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Archive for February 1st, 2007

I chose journalism

Thursday, February 1st, 2007

Last week I received a Facebook message from a reporter I worked with at the Stater a few years back. He said he was glad to hear about my job, and that he’d visited my blog and learned I had been interested in science and math. He was surprised I’d made the choice to be a journalist and is “still surprised you chose not to do science/math.” For him journalism was the back-up career path, but he figured, in his words “journalism’s my only true talent,” which is why he didn’t pursue something else.

I doubt this is true, as I know him to have other skills he could easily have lobbied into a career. But it made me realize something I hadn’t thought of since I was in high school.

I chose journalism. This might seem like an obvious statement — Yeah no crap you chose journalism, you just spent three and a half years and 60 grand getting a degree in it. — but bear with me.

I chose it. As in, I had the choice between journalism and something else. Not just something, lots of somethings. In fact, when I was trying to figure out what I wanted to do with my life this was my biggest hindrance. I was good at math and science. I was also good at English and history. I was also a varsity athlete, a peer mentor, a member of the drama club, a library assistant, a budding photographer, a freelance Web designer and much much more.

It wasn’t just the propaganda they spit at you as a kid to build your self-esteem. I truly felt that I could do and be anything I wanted to be… except maybe a reporter.

As I have often told people, I chose journalism expecting to fail. I used to be afraid to walk up to an associate at the store and ask where something was. I used to cry when my mom made me order pizza over the phone. I wasn’t shy so much as I had serious anxiety about looking or sounding dumb.

Journalism helped me get over this. It helped me become a better person. Besides being able to carry a conversation with just about anyone, I now see connections in the world where previously I never would have.

I always felt a little bad that journalism wasn’t a “calling” as it appears to be for many of my friends. I do think anyone brave enough (or dumb enough) to go into this field has to have some of the “save the world” mentality. The comfort the afflicted and afflict the comfortable mindset, however that saying goes.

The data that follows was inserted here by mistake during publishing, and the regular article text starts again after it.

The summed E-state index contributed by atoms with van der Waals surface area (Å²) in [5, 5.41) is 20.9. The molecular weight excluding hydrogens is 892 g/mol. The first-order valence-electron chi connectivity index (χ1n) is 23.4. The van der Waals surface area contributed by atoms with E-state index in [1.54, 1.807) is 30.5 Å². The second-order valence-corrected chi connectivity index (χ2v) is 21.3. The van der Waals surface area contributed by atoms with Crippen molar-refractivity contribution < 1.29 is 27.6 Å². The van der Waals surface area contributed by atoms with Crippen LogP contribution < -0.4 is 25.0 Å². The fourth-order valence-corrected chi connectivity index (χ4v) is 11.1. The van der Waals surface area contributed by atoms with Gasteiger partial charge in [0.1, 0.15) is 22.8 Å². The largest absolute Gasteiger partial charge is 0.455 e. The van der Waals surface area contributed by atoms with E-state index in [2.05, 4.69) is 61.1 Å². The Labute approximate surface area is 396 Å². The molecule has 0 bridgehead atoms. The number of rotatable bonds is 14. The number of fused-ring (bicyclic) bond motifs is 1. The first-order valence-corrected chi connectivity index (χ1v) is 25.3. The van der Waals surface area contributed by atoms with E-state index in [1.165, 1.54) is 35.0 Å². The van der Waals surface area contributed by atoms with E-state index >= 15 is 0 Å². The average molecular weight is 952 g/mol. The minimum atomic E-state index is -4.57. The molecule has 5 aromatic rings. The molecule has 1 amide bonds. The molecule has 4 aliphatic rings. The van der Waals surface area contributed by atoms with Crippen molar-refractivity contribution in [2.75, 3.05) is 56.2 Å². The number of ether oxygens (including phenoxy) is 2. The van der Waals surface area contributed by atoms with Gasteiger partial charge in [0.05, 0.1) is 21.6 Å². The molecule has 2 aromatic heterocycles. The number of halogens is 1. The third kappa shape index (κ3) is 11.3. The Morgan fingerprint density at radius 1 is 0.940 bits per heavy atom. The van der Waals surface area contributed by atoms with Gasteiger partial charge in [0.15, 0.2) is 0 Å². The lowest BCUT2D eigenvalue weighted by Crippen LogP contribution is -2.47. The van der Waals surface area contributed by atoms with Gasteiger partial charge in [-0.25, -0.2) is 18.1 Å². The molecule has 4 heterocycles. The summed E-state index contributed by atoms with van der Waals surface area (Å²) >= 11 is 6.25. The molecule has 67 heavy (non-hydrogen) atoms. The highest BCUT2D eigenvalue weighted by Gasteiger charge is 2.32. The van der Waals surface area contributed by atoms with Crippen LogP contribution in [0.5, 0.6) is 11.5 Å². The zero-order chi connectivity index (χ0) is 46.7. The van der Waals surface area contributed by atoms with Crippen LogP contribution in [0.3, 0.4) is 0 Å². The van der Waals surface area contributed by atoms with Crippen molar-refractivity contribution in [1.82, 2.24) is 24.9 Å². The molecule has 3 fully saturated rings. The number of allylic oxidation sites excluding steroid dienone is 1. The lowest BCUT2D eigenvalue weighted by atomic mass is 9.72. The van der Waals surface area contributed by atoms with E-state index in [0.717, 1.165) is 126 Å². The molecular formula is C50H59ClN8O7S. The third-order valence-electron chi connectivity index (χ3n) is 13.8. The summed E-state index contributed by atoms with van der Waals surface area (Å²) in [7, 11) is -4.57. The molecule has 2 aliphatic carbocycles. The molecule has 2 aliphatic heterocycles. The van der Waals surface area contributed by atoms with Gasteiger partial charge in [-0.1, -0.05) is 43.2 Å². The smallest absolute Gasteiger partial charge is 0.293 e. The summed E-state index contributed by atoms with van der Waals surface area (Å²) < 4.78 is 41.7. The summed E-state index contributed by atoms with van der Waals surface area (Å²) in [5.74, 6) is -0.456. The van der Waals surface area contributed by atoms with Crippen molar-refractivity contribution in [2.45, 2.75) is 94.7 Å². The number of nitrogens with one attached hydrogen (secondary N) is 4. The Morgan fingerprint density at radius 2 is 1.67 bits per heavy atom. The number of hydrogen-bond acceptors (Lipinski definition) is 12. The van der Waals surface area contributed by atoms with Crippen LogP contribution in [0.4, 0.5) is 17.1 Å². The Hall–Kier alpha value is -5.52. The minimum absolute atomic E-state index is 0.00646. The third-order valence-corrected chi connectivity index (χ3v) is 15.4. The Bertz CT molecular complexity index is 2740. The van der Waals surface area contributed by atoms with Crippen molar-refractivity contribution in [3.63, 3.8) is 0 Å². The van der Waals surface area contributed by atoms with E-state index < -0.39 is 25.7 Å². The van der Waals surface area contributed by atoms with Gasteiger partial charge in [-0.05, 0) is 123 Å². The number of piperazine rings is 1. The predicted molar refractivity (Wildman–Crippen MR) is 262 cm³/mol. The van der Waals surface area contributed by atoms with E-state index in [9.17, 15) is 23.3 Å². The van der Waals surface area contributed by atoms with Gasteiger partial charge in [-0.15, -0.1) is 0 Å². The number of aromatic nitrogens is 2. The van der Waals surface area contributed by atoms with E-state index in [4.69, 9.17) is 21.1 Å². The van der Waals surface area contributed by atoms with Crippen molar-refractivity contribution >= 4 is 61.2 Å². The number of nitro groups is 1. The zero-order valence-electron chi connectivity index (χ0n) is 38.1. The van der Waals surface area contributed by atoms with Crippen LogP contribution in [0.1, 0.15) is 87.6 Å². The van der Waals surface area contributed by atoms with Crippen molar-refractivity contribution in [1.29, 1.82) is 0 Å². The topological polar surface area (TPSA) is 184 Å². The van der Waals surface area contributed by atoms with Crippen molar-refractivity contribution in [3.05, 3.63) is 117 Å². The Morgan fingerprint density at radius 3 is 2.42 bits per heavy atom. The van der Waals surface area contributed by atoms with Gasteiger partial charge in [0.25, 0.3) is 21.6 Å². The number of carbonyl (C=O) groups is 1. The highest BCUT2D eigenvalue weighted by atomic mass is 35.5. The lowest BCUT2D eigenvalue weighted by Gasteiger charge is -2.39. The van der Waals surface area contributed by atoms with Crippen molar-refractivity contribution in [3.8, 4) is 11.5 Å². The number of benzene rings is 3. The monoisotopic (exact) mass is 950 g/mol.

As I say in the about me page on this site, what I learned as I began to develop as a journalist is that I can take all those skills and talents I once saw as a hindrance to deciding my career fate and apply them to my job as a reporter. I can’t think of any other path that I could say that about.

So, I’m not surprised I didn’t go into science/math or worried that I settled for my back-up plan. I’m 21. It’s too early to be on my back-up plan.

Internship season!

Thursday, February 1st, 2007

It’s that time of year again. As spring semester starts rolling, the internship offers start trickling in.

No, not offers for me. (The one spring internship offer I did have came a day after I accepted my job. Though, it was an amazing offer, and I’m almost glad I didn’t have to choose between the job or that internship. I don’t know if I could have made the right decision.)

The offers are for my friends at Kent State. And I’m genuinely excited for each of them. (Genuinely jealous of a few, too.) A quick tally of those I know so far:

  • Ryan is coming to Indy this summer. (Yay for more Stater alums in Central Indiana!)
  • Abbey is interning at the J&C with me! (Even better than being in Indianapolis is being in Lafayette!)
  • Seth is headed to Lansing. (I’m sure I’ll be up for a few visits.)
  • Bryan is following Ryan’s footsteps and heading to Columbus. (Columbus isn’t that far from here.)
  • Brian got the Dow Jones copyediting internship. (As long as he stays away from “WTF” in headlines he’ll do well.)